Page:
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U.S., NATO give Russia 60 days to comply with nuclear pact

"We either bury our head in the sand, or we take common sense action in response to Russia’s flagrant disregard" of the INF treaty's terms, Pompeo said.

BRUSSELS — Secretary of State Mike Pompeo on Tuesday accused Russia of violating a landmark Cold-War era nuclear pact and said the U.S. will suspend its obligations under the treaty in the next 60 days unless Russia comes back into compliance.

"We either bury our head in the sand, or we take common sense action in response to Russia’s flagrant disregard of the express terms of the INF treaty," Pompeo said at a news conference at NATO headquarters.

The Intermediate-Range Nuclear Forces Treaty was signed in 1987 by President Ronald Reagan and Soviet leader Mikhail Gorbachev.

Pompeo accused Russia of cheating on the arms control agreement, also pointed to a long list of alleged Russian transgressions around the globe, including in Georgia, Ukraine and Syria, as well as election meddling, and the attempted assassination of former spy Sergei Skripal with a nerve agent in the United Kingdom and the recent incident involving Russian warships firing at Ukrainian naval vessels in the Kerch strait.

The move brings the U.S. a step closer towards following through on threats to withdraw from the Cold War era agreement, which prevents the U.S. and Russia from possessing any land-based cruise missiles that can strike within a 500 to 5,500 kilometers — 310 to 3,410 miles — range. The deal was primarily designed to keep ground-based nuclear weapons out of Europe.

NATO member foreign ministers issued their own full throated support of the U.S. findings, the first time all 29 member countries found Russia in "material breach" of the arms-control pact.

"We call on Russia to return urgently to full and verifiable compliance," the statement from NATO read following Tuesday’s meeting. "It is now up to Russia to preserve the INF Treaty."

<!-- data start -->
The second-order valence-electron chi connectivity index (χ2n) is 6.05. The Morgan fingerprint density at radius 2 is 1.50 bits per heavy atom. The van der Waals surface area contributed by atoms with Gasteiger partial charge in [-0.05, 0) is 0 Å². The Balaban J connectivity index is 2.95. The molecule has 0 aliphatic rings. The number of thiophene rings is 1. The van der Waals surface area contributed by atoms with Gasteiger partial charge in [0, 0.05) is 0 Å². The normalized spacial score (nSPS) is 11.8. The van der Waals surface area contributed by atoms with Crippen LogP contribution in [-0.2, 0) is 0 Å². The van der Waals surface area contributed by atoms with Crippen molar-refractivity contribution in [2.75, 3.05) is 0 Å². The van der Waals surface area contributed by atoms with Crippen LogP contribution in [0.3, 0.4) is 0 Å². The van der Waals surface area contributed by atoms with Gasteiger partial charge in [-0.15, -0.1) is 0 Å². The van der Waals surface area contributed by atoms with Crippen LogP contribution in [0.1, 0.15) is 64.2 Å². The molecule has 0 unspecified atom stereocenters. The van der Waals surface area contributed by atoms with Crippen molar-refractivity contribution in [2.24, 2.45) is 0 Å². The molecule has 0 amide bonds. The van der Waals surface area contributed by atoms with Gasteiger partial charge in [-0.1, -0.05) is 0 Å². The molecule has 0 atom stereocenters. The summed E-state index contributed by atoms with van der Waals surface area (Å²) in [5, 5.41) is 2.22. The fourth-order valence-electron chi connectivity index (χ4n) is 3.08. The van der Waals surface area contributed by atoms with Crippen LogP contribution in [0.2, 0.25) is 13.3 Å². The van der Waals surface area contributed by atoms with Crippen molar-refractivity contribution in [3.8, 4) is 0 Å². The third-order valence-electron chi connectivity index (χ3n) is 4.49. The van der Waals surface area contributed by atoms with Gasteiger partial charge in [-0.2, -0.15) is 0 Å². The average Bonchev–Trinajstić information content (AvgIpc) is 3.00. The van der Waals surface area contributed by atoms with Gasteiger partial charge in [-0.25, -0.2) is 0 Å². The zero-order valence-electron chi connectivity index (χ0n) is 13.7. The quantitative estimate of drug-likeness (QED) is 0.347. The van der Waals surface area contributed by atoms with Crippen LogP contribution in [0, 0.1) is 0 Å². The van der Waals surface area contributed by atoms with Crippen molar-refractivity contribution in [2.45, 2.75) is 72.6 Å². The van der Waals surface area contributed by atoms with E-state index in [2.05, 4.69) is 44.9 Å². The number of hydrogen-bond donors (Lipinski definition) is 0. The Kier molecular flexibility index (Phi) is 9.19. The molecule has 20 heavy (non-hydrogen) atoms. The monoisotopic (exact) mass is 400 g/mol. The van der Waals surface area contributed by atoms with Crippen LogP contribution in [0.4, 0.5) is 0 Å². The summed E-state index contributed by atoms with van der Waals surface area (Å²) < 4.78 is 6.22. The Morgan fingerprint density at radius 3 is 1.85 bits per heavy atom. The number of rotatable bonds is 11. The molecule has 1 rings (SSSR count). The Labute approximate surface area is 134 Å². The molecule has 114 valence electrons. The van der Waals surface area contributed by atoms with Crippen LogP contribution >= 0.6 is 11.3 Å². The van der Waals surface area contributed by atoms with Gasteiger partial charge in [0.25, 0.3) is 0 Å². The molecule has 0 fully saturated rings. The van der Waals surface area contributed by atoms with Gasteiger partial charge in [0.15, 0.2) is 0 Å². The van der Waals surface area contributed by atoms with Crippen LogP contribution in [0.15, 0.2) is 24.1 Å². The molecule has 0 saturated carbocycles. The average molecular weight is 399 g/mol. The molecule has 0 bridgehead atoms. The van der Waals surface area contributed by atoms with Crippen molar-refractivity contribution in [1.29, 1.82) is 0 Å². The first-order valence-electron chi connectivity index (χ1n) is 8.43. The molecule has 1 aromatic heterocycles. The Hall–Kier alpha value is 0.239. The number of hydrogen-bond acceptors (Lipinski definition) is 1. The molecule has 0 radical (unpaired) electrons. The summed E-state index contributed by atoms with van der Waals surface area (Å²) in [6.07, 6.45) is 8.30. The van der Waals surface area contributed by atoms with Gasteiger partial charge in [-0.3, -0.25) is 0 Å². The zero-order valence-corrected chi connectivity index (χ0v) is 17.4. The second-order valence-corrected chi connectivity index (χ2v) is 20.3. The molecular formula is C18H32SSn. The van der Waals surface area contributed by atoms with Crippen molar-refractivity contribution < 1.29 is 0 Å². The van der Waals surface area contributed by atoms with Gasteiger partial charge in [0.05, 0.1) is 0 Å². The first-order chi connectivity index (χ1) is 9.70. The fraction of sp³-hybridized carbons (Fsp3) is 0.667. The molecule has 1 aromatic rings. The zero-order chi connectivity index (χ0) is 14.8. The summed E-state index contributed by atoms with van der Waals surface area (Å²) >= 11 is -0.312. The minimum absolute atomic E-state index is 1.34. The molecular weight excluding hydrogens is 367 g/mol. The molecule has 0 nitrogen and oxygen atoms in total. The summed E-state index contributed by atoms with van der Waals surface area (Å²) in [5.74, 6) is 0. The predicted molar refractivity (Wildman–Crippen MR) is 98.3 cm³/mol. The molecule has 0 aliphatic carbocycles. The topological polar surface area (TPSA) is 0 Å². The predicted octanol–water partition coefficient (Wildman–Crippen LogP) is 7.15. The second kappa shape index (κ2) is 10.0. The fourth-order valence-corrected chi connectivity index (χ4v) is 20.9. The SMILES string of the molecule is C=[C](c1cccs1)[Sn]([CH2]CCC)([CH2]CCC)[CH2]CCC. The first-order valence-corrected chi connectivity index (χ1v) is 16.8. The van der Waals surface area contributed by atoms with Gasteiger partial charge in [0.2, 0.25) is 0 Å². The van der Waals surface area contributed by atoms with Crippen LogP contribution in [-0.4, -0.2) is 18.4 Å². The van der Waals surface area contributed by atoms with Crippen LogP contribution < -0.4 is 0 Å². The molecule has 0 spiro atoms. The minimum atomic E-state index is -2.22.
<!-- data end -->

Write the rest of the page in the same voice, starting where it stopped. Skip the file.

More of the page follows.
The 60-day deadline was given at the request of European members to allow time for Russia to come back into compliance. Pompeo said the U.S. would welcome Russia’s return.

“We’ve talked to the Russians a great deal,” Pompeo said, citing at least 30 discussions over the course of five years. “We’re hopeful they’ll change course, but there’s been no indication to date that they have any intention of doing so.”

Maria Zakharova, a spokesperson for Russia Foreign Minister Sergey Lavrov, told Russian state news agency TASS in response to the announcement that "Russia scrupulously abides by the provisions of the treaty, and the U.S. side knows this."

On Saturday U.S. Defense Secretary Jim Mattis accused Russian President Vladimir Putin of "duplicitous violation of the INF Treaty."

In 2017 White House national security officials said Russia had deployed a cruise missile in violation of the treaty. Earlier, the Obama administration accused the Russians of violating the pact by developing and testing a prohibited cruise missile. Russia has repeatedly denied that it has violated the treaty.

Pompeo said Tuesday that Russia has been flight-testing the SSC-8 cruise missile since the mid-2000s, and have been testing it at ranges that exceed what the INF treaty permits. "Its range makes it a direct menace to Europe," Pompeo said.

"Russia's reply has been consistent: deny any wrongdoing, demand more information, and issue baseless counter-accusations,” Pompeo said. He said Russia has continued to press forward and has filled multiple battalions of the SSC-8 missiles.

"If Russia admits its violations and fully and verifiably comes back into compliance, we will of course welcome that course of action,” Pompeo said. "But Russia, and Russia only, can take this step."

Failure by Russia to come back into compliance would trigger a 6-month notice period of U.S. intent to withdraw, during which the U.S. would suspend its own obligations under the INF treaty.

"The 60-day delay of the notification of the formal U.S. withdrawal from the INF Treaty provides little time and will be of little value unless NATO governments, along with Russia and the United States actually try to negotiate a solution," Daryl Kimball, executive director of Arms Control Association, warned.

"Failure to do so risks the start of a new missile race in Europe that will undermine European security and it make the extension of the 2010 New START agreement between Washington and Moscow, all the more vital,” Kimball said.